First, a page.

Coffee Confidential

The Curious Conveniences of Coffee (That Don’t Involve Actually Drinking Coffee)

Even when I take a break from coffee, I can’t really start my day without it. It’s not just about glugging down that first mouthful of espresso, it’s also the way the smell fills the house and kicks off your day – it’s the whole ritual of it that grounds you. Speaking of grounds, when coffee is a daily occurrence, it means you’re generating lots of the stuff that, if you’re like me, you usually throw out (although I do have a separate compost bin for organic waste). But I recently discovered that coffee – especially the grounds – have so many uses inside and out of the house that I never knew about before, I just had to tell everyone about it, even though I suspect many of you already know more than I did on the topic. I grouped coffee’s many uses into different categories as a kind of cheat sheet, so brew yourself a cuppa, sit back and let’s swap notes.


I’m not crafty in general, but something I’d love to try is to stain wood with coffee. Apparently, it’s as simple as brewing a pot, letting it cool and washing a freshly sanded surface with the coffee. And who said blondes have all the fun? I’ve heard that brunettes can intensify the colour of their hair by rinsing their hair with cold coffee and leaving it in for 45 minutes.

I keep a stainless-steel pebble in my kitchen for when I need to rid my hands of garlicky, oniony smells, but I’ve found that rubbing my hands in used coffee grounds both exfoliates them and absorbs those persistent odours. For now, I keep a small Consol jar under my kitchen sink with my old coffee grounds in it, just in case. You can also sprinkle those same grounds at the entry points to your house to ward off ants!


What threw me about using coffee to clean things was, if it can stain wood, why would you use it as a cleaner? Well, the brewed grounds won’t stain anything in a permanent way, so it’s a perfect alternative to scourers when cleaning pots and other surfaces, and isn’t nearly as abrasive.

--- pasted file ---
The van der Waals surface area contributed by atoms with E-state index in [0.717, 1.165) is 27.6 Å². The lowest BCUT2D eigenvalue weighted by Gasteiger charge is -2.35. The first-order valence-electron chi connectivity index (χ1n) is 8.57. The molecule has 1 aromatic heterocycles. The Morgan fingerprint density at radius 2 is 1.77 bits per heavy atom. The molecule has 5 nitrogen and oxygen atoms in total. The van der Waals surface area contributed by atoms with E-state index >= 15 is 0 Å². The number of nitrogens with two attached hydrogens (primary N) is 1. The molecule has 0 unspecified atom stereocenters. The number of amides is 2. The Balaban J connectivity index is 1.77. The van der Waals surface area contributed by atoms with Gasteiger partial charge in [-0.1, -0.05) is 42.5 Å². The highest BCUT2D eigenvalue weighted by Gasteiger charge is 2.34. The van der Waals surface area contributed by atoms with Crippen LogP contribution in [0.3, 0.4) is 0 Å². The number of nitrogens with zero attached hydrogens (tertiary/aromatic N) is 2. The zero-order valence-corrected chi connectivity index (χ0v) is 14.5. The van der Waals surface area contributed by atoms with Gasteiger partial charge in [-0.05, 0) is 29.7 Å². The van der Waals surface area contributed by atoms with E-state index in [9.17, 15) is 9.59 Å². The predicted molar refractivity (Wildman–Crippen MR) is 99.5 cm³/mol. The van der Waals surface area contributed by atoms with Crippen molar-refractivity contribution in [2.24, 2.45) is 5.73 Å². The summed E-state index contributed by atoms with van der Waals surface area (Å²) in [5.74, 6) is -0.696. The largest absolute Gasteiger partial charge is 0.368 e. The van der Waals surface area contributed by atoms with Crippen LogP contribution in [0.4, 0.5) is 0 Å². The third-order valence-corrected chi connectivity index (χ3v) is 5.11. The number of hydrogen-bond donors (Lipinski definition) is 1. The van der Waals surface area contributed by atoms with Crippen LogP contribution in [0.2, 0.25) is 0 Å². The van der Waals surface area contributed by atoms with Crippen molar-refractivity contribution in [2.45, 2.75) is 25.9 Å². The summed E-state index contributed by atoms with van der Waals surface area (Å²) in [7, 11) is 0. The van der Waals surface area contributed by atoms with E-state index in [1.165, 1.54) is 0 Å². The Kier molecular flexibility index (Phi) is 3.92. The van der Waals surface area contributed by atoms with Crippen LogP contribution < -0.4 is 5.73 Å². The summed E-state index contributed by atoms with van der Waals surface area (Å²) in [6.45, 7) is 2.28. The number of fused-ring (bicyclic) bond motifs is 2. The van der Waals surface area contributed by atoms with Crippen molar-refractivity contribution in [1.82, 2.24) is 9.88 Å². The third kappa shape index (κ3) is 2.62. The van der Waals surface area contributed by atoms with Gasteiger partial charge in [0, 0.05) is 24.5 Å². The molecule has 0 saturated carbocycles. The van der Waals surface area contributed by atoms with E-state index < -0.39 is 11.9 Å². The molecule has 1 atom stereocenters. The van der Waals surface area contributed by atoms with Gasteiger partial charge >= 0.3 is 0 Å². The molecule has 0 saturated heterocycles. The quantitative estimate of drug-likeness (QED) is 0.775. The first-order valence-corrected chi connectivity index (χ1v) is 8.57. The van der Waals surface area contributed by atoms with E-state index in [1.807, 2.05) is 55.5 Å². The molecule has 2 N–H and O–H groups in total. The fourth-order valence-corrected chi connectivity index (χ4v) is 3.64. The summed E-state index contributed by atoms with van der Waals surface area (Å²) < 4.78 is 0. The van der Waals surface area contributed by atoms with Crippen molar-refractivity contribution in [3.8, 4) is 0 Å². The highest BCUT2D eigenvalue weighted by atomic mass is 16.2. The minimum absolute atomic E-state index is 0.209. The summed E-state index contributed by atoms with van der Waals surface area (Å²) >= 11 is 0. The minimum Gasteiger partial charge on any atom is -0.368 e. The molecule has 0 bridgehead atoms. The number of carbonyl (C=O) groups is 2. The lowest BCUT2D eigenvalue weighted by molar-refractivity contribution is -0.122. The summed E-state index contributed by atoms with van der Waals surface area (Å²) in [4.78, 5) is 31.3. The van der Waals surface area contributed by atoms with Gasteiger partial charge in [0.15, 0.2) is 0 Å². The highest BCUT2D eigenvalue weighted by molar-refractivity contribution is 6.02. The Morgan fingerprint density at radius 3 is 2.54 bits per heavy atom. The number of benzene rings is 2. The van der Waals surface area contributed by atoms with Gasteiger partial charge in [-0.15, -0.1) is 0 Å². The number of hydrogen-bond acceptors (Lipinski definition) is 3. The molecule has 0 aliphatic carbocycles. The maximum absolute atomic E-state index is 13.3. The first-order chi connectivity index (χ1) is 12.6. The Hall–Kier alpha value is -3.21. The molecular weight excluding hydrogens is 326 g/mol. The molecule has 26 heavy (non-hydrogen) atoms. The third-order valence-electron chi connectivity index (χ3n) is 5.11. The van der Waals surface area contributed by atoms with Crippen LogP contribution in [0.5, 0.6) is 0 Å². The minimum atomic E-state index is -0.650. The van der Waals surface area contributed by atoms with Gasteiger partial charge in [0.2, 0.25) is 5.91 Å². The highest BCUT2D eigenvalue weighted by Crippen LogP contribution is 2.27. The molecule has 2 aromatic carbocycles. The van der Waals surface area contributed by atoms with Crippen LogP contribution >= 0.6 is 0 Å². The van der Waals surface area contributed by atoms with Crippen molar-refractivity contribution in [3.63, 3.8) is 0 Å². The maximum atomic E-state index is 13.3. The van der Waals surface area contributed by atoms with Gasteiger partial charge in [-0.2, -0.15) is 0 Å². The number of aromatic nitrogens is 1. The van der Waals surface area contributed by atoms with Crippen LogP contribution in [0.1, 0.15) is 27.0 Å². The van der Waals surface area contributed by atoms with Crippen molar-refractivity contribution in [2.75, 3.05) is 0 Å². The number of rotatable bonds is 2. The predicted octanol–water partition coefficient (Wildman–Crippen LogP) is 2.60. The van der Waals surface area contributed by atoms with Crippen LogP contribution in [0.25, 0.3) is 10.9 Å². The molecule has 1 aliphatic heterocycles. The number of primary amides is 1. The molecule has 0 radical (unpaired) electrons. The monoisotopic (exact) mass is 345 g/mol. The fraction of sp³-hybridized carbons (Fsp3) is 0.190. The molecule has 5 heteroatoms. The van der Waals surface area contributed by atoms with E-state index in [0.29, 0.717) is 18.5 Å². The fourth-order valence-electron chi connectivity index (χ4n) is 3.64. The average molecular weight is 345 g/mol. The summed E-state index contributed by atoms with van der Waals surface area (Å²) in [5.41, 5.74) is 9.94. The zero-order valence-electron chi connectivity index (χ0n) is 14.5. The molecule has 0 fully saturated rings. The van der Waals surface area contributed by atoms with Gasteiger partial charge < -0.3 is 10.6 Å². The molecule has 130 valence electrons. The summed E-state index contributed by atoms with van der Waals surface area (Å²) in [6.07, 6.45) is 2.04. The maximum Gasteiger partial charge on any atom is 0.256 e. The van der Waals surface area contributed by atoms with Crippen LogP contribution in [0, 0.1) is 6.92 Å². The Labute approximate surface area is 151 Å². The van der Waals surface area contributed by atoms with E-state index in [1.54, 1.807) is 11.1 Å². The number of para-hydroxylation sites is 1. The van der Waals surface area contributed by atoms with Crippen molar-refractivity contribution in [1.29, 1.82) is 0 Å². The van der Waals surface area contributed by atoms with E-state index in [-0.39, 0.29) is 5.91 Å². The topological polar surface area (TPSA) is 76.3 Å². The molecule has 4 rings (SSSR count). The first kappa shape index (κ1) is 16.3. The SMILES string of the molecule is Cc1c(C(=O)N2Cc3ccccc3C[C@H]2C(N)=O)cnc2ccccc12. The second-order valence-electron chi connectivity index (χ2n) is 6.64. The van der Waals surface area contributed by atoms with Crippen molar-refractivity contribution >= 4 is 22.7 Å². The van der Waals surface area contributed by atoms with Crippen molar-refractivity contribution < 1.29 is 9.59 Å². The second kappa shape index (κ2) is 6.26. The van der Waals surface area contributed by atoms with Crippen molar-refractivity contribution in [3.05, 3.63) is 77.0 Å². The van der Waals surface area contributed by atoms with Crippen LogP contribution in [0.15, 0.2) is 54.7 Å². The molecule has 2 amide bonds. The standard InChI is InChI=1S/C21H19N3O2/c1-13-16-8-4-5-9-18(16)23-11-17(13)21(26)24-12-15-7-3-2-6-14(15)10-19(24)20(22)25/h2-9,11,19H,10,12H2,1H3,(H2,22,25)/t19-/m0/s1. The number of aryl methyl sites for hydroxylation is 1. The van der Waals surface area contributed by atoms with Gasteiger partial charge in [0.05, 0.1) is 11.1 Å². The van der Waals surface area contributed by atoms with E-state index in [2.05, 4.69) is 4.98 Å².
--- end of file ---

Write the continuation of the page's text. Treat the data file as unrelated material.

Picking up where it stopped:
Back to coffee grounds’ odour-absorbing qualities, you can get rid of those “last week’s leg of lamb” smells wafting out of your kitchen sink’s drain by pouring some used coffee grounds down the drain, leaving it for about 10 minutes, and then washing the grounds down with boiling water. Similarly, if a mysterious smell in your fridge starts getting you down, try putting an open bowlful of coffee grounds in the fridge. If that doesn’t work, time to unpack everything and find the culprit!



It’s not just salt, coffee grounds repel slugs and snails, so if your herbs and fruit trees are starting to look a bit worse for wear, sprinkle some used coffee grounds at the base of the plant. The caffeine in coffee is also toxic to insects, so it makes for a natural, earth-friendly alternative to chemical insecticides. Coffee is especially good at repelling mosquitos, fruit flies and beetles.

You can also use your old coffee grounds as a fertiliser by working it into the soil. The coffee will also attract worms, which are great for your garden’s health. And if you can compost your old coffee grounds for fertiliser, even better!


It’s not just wine (and Coca-Cola) that’s great at tenderising meat, the acids and enzymes in coffee are just as good at breaking down the muscle fibres in the meat while at the same time enhancing the flavour. On that note, have you ever tried pickling aubergine in coffee and olive oil? Back to meat, if you rub fresh coffee grounds into it, you’ll get a dark, crispy crust when you grill it. For a less intense flavour, rebrew your old coffee grounds and marinade the meat in the watered-down coffee for 24 hours before cooking.